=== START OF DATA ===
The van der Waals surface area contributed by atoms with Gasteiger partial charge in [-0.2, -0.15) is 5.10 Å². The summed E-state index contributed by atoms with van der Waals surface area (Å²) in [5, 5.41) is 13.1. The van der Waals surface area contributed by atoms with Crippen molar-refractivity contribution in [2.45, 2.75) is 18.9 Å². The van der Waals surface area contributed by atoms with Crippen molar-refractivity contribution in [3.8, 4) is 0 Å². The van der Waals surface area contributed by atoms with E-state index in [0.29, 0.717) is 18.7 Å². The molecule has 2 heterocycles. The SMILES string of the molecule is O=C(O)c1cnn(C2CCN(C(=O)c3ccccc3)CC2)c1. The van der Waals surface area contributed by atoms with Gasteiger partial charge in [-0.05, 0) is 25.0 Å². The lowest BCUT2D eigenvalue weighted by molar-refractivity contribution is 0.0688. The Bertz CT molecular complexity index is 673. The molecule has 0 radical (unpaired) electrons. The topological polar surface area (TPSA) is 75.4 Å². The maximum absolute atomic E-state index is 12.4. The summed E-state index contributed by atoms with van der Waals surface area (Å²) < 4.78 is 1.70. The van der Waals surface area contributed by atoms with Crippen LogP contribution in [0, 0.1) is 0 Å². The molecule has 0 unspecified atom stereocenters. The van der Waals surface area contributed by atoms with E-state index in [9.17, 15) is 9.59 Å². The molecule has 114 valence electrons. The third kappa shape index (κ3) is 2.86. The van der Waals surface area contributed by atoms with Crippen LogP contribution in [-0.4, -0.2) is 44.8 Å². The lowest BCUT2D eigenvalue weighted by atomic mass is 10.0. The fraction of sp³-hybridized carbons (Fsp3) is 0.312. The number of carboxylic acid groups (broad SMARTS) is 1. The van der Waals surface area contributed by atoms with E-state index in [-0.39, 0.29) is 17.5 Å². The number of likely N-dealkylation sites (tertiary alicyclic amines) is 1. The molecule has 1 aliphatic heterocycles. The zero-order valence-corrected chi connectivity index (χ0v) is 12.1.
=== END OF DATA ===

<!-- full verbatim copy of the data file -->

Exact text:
The van der Waals surface area contributed by atoms with Gasteiger partial charge in [-0.2, -0.15) is 5.10 Å². The summed E-state index contributed by atoms with van der Waals surface area (Å²) in [5, 5.41) is 13.1. The van der Waals surface area contributed by atoms with Crippen molar-refractivity contribution in [2.45, 2.75) is 18.9 Å². The van der Waals surface area contributed by atoms with Crippen molar-refractivity contribution in [3.8, 4) is 0 Å². The van der Waals surface area contributed by atoms with E-state index in [0.29, 0.717) is 18.7 Å². The molecule has 2 heterocycles. The SMILES string of the molecule is O=C(O)c1cnn(C2CCN(C(=O)c3ccccc3)CC2)c1. The van der Waals surface area contributed by atoms with Gasteiger partial charge in [-0.05, 0) is 25.0 Å². The lowest BCUT2D eigenvalue weighted by molar-refractivity contribution is 0.0688. The Bertz CT molecular complexity index is 673. The molecule has 0 radical (unpaired) electrons. The topological polar surface area (TPSA) is 75.4 Å². The maximum absolute atomic E-state index is 12.4. The summed E-state index contributed by atoms with van der Waals surface area (Å²) < 4.78 is 1.70. The van der Waals surface area contributed by atoms with Crippen LogP contribution in [0, 0.1) is 0 Å². The molecule has 0 unspecified atom stereocenters. The van der Waals surface area contributed by atoms with E-state index in [9.17, 15) is 9.59 Å². The molecule has 114 valence electrons. The third kappa shape index (κ3) is 2.86. The van der Waals surface area contributed by atoms with Crippen LogP contribution in [-0.4, -0.2) is 44.8 Å². The lowest BCUT2D eigenvalue weighted by atomic mass is 10.0. The fraction of sp³-hybridized carbons (Fsp3) is 0.312. The number of carboxylic acid groups (broad SMARTS) is 1. The van der Waals surface area contributed by atoms with E-state index in [-0.39, 0.29) is 17.5 Å². The number of likely N-dealkylation sites (tertiary alicyclic amines) is 1. The molecule has 1 aliphatic heterocycles. The zero-order valence-corrected chi connectivity index (χ0v) is 12.1.